Anonymous 25 days ago
This story make my heart hurt. Even though it is a work of fiction, research tells us that much of it probably really happened. Colton Whitehead is an incredible writer!
TalNole 9 days ago
What a fabulous must read! While it is a work of fiction, it is based on tragic events in America’s history. Read this book in a couple of days because I just couldn’t stop. My first book by Colson Whitehead, but definitely not my last.
TakingTime 11 days ago
3.75 stars - Thanks to Doubleday books for a chance to read and review this ARC. Published Jul 16, 2019. Another winner by Whitehead. Having read Underground Railroad I was excited to see this book. Although feeling that this book was somewhat milder than Underground Railroad, I did enjoy the twists and turns that this book provided. Whitehead based this fictional book on the true to life experiences of boys incarcerated at the Dozier School for Boys in Marianna Florida. In his acknowledgements he gives a number of other books and articles he used as reference for this book. In the early 60's as Martin Luther King started to become a household name, a young black boy hitched a ride and found himself in the wrong place at the wrong time, all the while just trying to get to college. Having done nothing wrong, and just for the fact that he was black, Elwood was arrested and ended up being sent to the juvenile reformatory Nickel Academy. Nickel Academy, where young boys were sent, and some never returned. With the White House and Black Beauty hanging over them, they became slaves to "The Man', whether they were Caucasian or Negro. There were only 5 ways out - age out, have the court intervene, have family remove you, accumulate the needed amount of merits, or disappear. Often boys disappeared at the hands of the Academy - Elwood chose to run. There were some twists in this story that surprised me. Although a fictional story I believe for the most part Whitehead tried to tell the story of the Dozier School for Boys, then as is so like him, he added his own touch in the way of these twists and turns. Proving that is one of the reasons that Whitehead books are so worth the read.
Anonymous 15 days ago
FrancescaFB 17 days ago
smg5775 18 days ago
This is one time I cannot give a short synopsis of the book because I would give the story away. I didn't know what to expect as I opened the book but I read the majority of it in one afternoon. The Nickel Boys is well written. I knew it would be a difficult book to read especially since I have been reading a lot of non-fiction lately about the prison system and the Jim Crow laws. I expected it to be more graphic than it was. It is different from Mr. Whitehead's The Underground Railroad--no magical realism in sight. I am still absorbing so much of it as I write this. It is a powerful piece of writing and should be on everyone's list to read sooner rather than later.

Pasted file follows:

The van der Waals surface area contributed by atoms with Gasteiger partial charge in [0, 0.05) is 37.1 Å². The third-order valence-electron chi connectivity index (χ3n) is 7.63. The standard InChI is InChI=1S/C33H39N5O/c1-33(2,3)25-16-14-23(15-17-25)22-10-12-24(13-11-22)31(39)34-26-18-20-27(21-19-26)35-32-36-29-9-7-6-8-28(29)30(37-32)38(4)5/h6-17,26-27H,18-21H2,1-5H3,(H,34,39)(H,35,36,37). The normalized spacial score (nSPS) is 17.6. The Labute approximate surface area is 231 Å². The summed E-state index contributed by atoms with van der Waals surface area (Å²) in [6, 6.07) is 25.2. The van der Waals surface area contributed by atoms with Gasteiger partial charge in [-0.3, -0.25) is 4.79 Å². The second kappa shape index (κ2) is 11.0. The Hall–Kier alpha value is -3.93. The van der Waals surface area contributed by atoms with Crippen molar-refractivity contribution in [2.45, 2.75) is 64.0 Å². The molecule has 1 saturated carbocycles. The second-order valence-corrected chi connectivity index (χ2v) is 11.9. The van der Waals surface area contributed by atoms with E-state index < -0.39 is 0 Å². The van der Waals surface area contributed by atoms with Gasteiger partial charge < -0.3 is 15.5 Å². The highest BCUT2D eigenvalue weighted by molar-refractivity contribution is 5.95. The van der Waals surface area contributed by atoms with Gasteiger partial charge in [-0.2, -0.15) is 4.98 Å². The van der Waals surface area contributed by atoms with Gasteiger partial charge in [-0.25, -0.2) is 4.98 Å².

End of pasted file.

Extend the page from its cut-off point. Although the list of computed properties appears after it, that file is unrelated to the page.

Anonymous 23 days ago
Brings to life the history of the South in the mid-20th century, and the life of African Americans living there.
Anonymous 28 days ago
Picked this up as a quick summer read and was nearly unable to put it down. I finished this book in 3 days. It is a phenomenal read for fans of social justice, historical fiction, and historical nonfiction alike. Whitehead continues to be a literary force.
miareese 3 months ago
Upsetting. Powerful. Another deeper dive into the United State's exploitative history from Colson Whitehead. Obviously, I knew going into this that the subject was going to be a heavy-hitter, but I think I was still -somehow- caught off-guard by how devastating it was. The contrast between our main character, Elwood's, hope for the future -not just his future, but the future of African-Americans in general- and The Nickel Academy's disgusting brutality and bigotry was so upsetting. I went back and forth rooting for Elwood, being excited for all he could accomplish, and despairing over his circumstances, feeling sick to my stomach. Knowing that this book is fictionalized, but that this actually was a reality only 50 years ago is revolting. I hope everyone reads this, and I hope it angers them too.
Mizula 3 months ago
Heartbreaking. Certain to be a bookclub favorite and required reading for schools. The writing is clear, honest and bold. Pure bad luck lands a boy in a reform school that is not what it appears to be, he must nurture the dream in his heart if he is to survive. A hymn to friendship and a tragic view into American history.